That’s me on the right. And no my wife normally doesn’t repel down buildings, at least not that I’m aware of, but when it comes to charity she’s pretty willing to do what it takes.

Those little guys are my boys, ages 9 and 6 and if you are ever bored go find two boys that age and watch boredom disappear quicker than you can say, “Dad! Where are my shoes?”

I grew up in Ohio, and moved to the South when I was in middle school. In 1989 I moved to Memphis for college and graduated a few times from the University of Memphis. I have bachelor degrees in psychology and journalism, wrote for the school newspaper and was involved in SGA as well as walk-on soccer player. I also have a master degree in counseling psychology and to round it off, I’m getting my Ed.D in instructional design and technology. In between I went to Bethel College and was a member of their charter physician assistant class. I graduated with my MSPAS in 2003.

Clinically I worked in pediatrics for 7 years and I have some experience in adult medicine, psychiatry, cardiology and gastroenterology. Before I went to PA school I worked as a therapist focusing mainly in adolescent psychology and substance abuse but also did some adult counseling as well.

I find that my degrees, while varied, tell a story about who I am. Psychology and Journalism are not as disparate as you first might think. The essence in each focuses on listening, reframing, summarizing in a succinct and clear manner the details laid out before you and providing insight and direction. These same skills are the foundations in which my physician assistant career was built on. As a patient centered provider I was able to develop rapport, trust, and a genuine connection with my patients that I still enjoy today, even though I am not practicing clinically as I’m a full-time educator. I was also able to process multiple details and organize these in a meaningful and effective manner. I think it’s the same approach I have with my students. I believe whole heartedly in the PA profession and I feel certain I am able to contribute my 17 years of clinical experience, both as a PA and therapist and my almost 3 years of being a medical educator as well as doctoral student, in such a way to motivate and engage the modern PA student.

As you know if you are involved in PA education, the typical student is not originally what the field intended, but times and needs change. Today’s student is young with limited health care experience, but they possess confidence and a drive to succeed and to help the world. They live in a world where technology is not word but a way of life. Some would argue they have limited attention, I would rather suggest, and research confirms, that traditional styles of teaching need to be evaluated and it’s time to reach out to the students of today and tomorrow in a way that they understand. This is why I have chosen the doctoral degree that I’m studying. I believe that technology used correctly with a firm understanding of the principles of learning can help us take PA education in the direction that it needs to go.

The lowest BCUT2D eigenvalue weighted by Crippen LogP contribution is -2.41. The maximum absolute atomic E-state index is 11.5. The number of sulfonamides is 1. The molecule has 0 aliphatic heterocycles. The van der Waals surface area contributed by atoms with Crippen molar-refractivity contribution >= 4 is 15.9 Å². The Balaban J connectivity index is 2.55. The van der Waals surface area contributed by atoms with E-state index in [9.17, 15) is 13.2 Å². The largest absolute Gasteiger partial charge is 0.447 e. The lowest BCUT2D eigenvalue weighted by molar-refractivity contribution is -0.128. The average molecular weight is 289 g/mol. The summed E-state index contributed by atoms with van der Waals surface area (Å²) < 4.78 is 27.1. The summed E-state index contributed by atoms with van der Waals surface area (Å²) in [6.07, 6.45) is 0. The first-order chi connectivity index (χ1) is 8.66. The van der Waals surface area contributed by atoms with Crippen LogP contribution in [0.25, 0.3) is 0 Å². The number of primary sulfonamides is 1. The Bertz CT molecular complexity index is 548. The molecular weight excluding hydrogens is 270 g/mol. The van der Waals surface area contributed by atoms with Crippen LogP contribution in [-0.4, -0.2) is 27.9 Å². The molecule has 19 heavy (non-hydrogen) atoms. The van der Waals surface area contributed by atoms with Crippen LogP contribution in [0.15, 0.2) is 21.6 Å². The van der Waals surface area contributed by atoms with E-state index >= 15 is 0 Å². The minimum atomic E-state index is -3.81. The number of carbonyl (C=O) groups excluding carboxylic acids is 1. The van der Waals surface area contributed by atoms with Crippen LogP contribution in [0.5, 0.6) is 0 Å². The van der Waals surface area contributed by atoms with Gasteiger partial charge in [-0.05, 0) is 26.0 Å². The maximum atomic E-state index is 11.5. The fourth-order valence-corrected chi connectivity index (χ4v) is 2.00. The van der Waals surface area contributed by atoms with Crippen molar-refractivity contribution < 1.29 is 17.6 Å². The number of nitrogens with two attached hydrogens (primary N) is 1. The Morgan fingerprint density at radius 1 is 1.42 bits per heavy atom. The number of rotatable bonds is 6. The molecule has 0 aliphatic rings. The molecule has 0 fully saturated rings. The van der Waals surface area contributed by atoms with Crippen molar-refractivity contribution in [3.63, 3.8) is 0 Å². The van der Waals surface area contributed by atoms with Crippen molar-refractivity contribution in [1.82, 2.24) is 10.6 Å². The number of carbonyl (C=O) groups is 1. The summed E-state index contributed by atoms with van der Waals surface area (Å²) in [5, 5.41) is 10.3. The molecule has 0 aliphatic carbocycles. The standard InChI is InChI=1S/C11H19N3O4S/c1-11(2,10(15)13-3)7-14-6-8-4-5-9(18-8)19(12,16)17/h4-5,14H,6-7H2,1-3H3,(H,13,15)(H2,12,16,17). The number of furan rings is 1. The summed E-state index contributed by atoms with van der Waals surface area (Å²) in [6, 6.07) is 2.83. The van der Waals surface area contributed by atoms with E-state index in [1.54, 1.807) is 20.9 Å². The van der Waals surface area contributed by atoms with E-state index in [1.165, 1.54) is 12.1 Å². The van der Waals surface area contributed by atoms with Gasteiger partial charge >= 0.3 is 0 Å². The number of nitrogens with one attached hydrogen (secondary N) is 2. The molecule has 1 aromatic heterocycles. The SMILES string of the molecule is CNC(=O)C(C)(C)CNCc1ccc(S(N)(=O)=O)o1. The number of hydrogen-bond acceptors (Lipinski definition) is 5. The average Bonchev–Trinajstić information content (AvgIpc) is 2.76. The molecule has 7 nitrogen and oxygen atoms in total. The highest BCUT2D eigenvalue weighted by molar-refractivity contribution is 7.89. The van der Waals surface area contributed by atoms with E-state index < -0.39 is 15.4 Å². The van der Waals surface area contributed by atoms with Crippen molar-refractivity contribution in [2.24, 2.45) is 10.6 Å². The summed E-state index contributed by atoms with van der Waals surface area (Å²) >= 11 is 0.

Some other info about me. I love photography, cooking, fly fishing, cycling, just about anything Apple related and/or technology, coming home and building the most awesome lego creations with my dudes, and still playing soccer (that sound you hear is my knee creaking and cracking). I’ve been happily married for 12 years and I am not at all very good when it comes to keeping plants alive. I hate running but am trying to jog 6 miles a week because I need to exercise to try to keep up with the kids and as you know the AMA just confirmed that 6 miles is the right amount!

At the end of the day I’m a pretty honest person who cares deeply about what I do and doing it the best I can. I am not afraid to say, “I don’t know” when I don’t know, and I’m not afraid to ask questions. I’m willing to be there for students when they need me and I know how much time it takes to be a good educator and colleague. I also know how much it means to watch a person walk across the stage two years after beginning a new program and knowing that he or she is competent, ready, and excited to be the next generation of PAs.